If you have never heard of Yu-Gi-Oh, and haven't realized that it is taking over the world, you are not alone.
Practically unnoticed by adults, this Japanese-devised trading card game has been spreading round the world, sucking pocket money out of boys' pockets faster than the monster characters in the Yu-Gi-Oh storyline can strike a blow.
In German schoolyards in recent weeks, Yu-Gi-Oh trading cards have been an instant key to popularity. A boy fanning out his collection in a park can count on a dozen other kids showing up to rubber-neck at what he has got within a matter of seconds.
The cards show cartoon-style monsters and the game plan is based on the story of Yugi, a young boy who possesses a "Millennium Puzzle" that allows him to transform into a "Game King" when challenged. Players have to memorize game lore and complex points tables.
The German-language version of the cards went on sale in April, and leisure industry sources say the local licensee, Amigo, sold out the first two print runs despite startlingly high prices for the cards and is well into the third.
Children pay 7 euros (US$8) or more for an envelope containing nine of the trading cards, more than two weeks of the average boy's pocket money according to a recent survey of 6-to-14-year-olds by the TV channel Fox Kids.
The 3.43 euros a week registered by Fox rises to 10 euros a week for 13-to-17-year-olds, according to a separate survey by Cologne economic research institute IW in January, so the cards are more affordable for teens, who also know how to buy them second-hand on Internet auction sites like eBay.
Trade sources say retailers can choose whatever markup they like for the cards, and that Amigo wholesales them at the same price as its other big seller, Pokemon cards, which arrived in Germany in 1999.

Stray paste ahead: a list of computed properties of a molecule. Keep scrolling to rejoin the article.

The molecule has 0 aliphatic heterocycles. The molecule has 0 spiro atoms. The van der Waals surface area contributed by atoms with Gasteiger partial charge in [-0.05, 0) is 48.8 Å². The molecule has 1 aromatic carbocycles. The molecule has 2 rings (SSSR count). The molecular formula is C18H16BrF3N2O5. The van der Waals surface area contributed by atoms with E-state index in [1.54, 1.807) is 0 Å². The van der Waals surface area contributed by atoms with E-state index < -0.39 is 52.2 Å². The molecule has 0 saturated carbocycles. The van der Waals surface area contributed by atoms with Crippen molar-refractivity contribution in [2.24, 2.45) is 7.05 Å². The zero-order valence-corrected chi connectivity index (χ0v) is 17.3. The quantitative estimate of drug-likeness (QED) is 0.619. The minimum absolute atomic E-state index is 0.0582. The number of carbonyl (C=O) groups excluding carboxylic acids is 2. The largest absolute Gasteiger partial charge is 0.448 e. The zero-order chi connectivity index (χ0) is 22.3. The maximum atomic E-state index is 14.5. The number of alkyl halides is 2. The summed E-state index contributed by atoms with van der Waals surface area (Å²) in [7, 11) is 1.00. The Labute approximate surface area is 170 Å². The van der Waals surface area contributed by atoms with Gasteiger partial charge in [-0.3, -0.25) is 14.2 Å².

Children interviewed in Hamburg say Pokemon cards currently retail at about half the price of a Yu-Gi-Oh pack. The industry has no compunction about squeezing the maximum price out of children: you can't learn soon enough that it's a cold, hard world out there.
Last week the European Commission opened distortion-of-competition proceedings against Topps, the company next up the rights chain, accusing it of ensuring Finnish children paid two and a half times as much for Pokemon cards in 2000 as Portuguese children did.
Competition Commissioner Mario Monti said Topps had enforced "a complete ban on exports" from low to high-price countries. Topps has assured the EU it now complies with competition rules.
The European market for stickers, cards and other collectible products bought by children was worth more than 600 million euros in the EU and Switzerland in 2000, according to EU estimates. With the profits so high, parallel imports of Yu-Gi-Oh cards into Germany are in full swing. Many children trade English-language versions of the cards, which are on sale in shops for slightly less. The game went on sale in Britain last year.
Huge numbers of forged cards are also in circulation.
Konami, the Japanese company behind the cards, has devised security features for Yu-Gi-Oh that come close to those used on banknotes:
holograms, fine print, difficult-to-copy colors.
It is not clear where the forgeries are coming from, but they are easily spotted by the practised eye: the hologram is often just a speck of blank aluminum foil, the cardboard is too thick or too thin, and the colors on the standard reverse of the card look wrong.